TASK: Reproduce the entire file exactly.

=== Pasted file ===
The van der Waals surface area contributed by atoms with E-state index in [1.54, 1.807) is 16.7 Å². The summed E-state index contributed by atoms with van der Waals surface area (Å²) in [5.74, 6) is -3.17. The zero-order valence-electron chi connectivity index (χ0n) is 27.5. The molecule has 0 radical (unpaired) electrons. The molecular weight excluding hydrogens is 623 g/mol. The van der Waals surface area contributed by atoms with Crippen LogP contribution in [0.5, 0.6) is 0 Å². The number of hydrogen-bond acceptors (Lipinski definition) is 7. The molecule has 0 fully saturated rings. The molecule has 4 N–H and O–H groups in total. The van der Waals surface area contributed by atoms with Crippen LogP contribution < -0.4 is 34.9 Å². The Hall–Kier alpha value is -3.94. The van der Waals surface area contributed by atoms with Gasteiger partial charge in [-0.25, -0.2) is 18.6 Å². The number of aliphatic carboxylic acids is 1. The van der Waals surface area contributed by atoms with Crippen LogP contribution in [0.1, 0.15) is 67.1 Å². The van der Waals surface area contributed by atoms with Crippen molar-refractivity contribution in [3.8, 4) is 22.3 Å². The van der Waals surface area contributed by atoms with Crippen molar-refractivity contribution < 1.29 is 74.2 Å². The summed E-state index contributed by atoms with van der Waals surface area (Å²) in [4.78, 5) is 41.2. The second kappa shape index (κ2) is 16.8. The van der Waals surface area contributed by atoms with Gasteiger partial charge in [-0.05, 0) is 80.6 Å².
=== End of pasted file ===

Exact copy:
The van der Waals surface area contributed by atoms with E-state index in [1.54, 1.807) is 16.7 Å². The summed E-state index contributed by atoms with van der Waals surface area (Å²) in [5.74, 6) is -3.17. The zero-order valence-electron chi connectivity index (χ0n) is 27.5. The molecule has 0 radical (unpaired) electrons. The molecular weight excluding hydrogens is 623 g/mol. The van der Waals surface area contributed by atoms with Crippen LogP contribution in [0.5, 0.6) is 0 Å². The number of hydrogen-bond acceptors (Lipinski definition) is 7. The molecule has 0 fully saturated rings. The molecule has 4 N–H and O–H groups in total. The van der Waals surface area contributed by atoms with Crippen LogP contribution < -0.4 is 34.9 Å². The Hall–Kier alpha value is -3.94. The van der Waals surface area contributed by atoms with Gasteiger partial charge in [-0.25, -0.2) is 18.6 Å². The number of aliphatic carboxylic acids is 1. The van der Waals surface area contributed by atoms with Crippen LogP contribution in [0.1, 0.15) is 67.1 Å². The van der Waals surface area contributed by atoms with Crippen molar-refractivity contribution in [3.8, 4) is 22.3 Å². The van der Waals surface area contributed by atoms with Crippen molar-refractivity contribution < 1.29 is 74.2 Å². The summed E-state index contributed by atoms with van der Waals surface area (Å²) in [4.78, 5) is 41.2. The second kappa shape index (κ2) is 16.8. The van der Waals surface area contributed by atoms with Gasteiger partial charge in [-0.05, 0) is 80.6 Å².